Paddington rail disaster: Blair orders Railtrack safety inquiry

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The Independent Online

JOHN PRESCOTT received the damning safety report, which yesterday led to the appointment of a hit squad to investigate Railtrack's safety record, on the same day as the crash.

JOHN PRESCOTT received the damning safety report, which yesterday led to the appointment of a hit squad to investigate Railtrack's safety record, on the same day as the crash.

The Deputy Prime Minister was told on Tuesday there were a number of concerns about the way Railtrack regulated safety on the network.

Yesterday, after a top-level meeting, the Government ordered the independent team from the Health and Safety Commission to look into concerns about Railtrack and how the company dealt with safety.

The safety report, commissioned a year ago when safety fears were raised in the Commons Transport Select Committee, had arrived too late to see any measures implemented. It urged the Government to consider whether Railtrack should remain responsible for:

Approving train and station operators' safety rules and procedures;

Railways' standards development;

Safety auditing;

Strategic research for rail incidents;

Accident investigation.

Only now will experts investigate the concerns after a two-hour briefing at Downing Street yesterday attended by Mr Prescott, the Prime Minister, Lord Macdonald, the Transport Minister, Tom Windsor, the rail regulator, Bill Callaghan, Health and Safety Commission chairman, Vic Coleman, the chief railway inspector, and the head of the Strategic Rail Authority, Alastair Morton. The meeting covered network safety measures, Lord Cullen's inquiry into the disaster and a separate inquiry into the Automatic Train Protection (ATP) system.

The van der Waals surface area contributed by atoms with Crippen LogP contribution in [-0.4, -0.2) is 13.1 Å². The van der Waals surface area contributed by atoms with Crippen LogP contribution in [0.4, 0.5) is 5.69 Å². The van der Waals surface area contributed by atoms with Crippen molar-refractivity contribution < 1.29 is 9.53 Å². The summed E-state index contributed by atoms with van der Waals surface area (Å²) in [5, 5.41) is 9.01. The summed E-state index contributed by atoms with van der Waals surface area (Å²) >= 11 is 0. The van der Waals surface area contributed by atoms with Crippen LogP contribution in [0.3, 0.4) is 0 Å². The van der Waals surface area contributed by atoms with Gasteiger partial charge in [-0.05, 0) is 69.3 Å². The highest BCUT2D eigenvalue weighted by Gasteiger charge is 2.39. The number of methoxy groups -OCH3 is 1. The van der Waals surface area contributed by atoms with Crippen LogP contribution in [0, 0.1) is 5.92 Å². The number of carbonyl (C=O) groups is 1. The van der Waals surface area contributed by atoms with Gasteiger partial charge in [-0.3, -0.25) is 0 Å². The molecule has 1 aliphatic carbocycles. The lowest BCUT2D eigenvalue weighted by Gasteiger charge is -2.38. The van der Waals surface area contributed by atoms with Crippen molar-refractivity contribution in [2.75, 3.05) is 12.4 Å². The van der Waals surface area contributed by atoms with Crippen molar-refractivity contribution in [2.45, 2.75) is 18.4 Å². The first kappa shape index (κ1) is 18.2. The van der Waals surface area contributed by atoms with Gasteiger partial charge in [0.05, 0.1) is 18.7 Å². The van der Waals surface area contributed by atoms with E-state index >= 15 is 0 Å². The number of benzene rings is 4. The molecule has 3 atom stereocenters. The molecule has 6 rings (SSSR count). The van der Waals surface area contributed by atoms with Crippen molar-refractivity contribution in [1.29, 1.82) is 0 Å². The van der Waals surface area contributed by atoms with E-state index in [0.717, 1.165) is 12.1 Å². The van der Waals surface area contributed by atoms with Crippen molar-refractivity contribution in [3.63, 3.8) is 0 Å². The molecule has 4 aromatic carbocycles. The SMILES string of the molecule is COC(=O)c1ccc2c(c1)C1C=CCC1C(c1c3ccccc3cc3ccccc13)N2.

Lord Macdonald is to make a statement to the House of Lords tomorrow. His address, as Parliament resumes after the summer break, will be the first of many statements on last week's disaster. Its political implications could be huge.

Labour backbenchers had started to call for more regulation, even re- nationalisation, of the rail network as the initial news of the crash emerged. On Wednesday, Martin Salter, Labour MP for Reading, and George Stevenson, Labour MP for Stoke-on-Trent and a member of the Transport Select Committee, each expressed concerns about rail ownership.

Further pressure is likely to come from the trade unions. Mike Rix, leader of the drivers' union Aslef, said his members would be balloted over strike action if the rail firms did not quickly commit themselves to a package of safety measures.

Questions will also be asked about the value of installing the ATP system and, if it were the right choice, why it was not installed when recommended after the Clapham disaster of 1988 which claimed 35 lives.

The Government is certain to come under pressure from its own backbenches to invest in the rail system. This, combined with public demands for action, will mean ministers are compelled to act quickly.

The Conservatives, too, must tread with caution. Early remarks about the crash by John Redwood, the Shadow Transport Secretary, who was quick to criticise the Government, were played down by party chairman Michael Ancram. The Tories have the hard task of holding the Government to account without seeming to make political capital out of a human tragedy.

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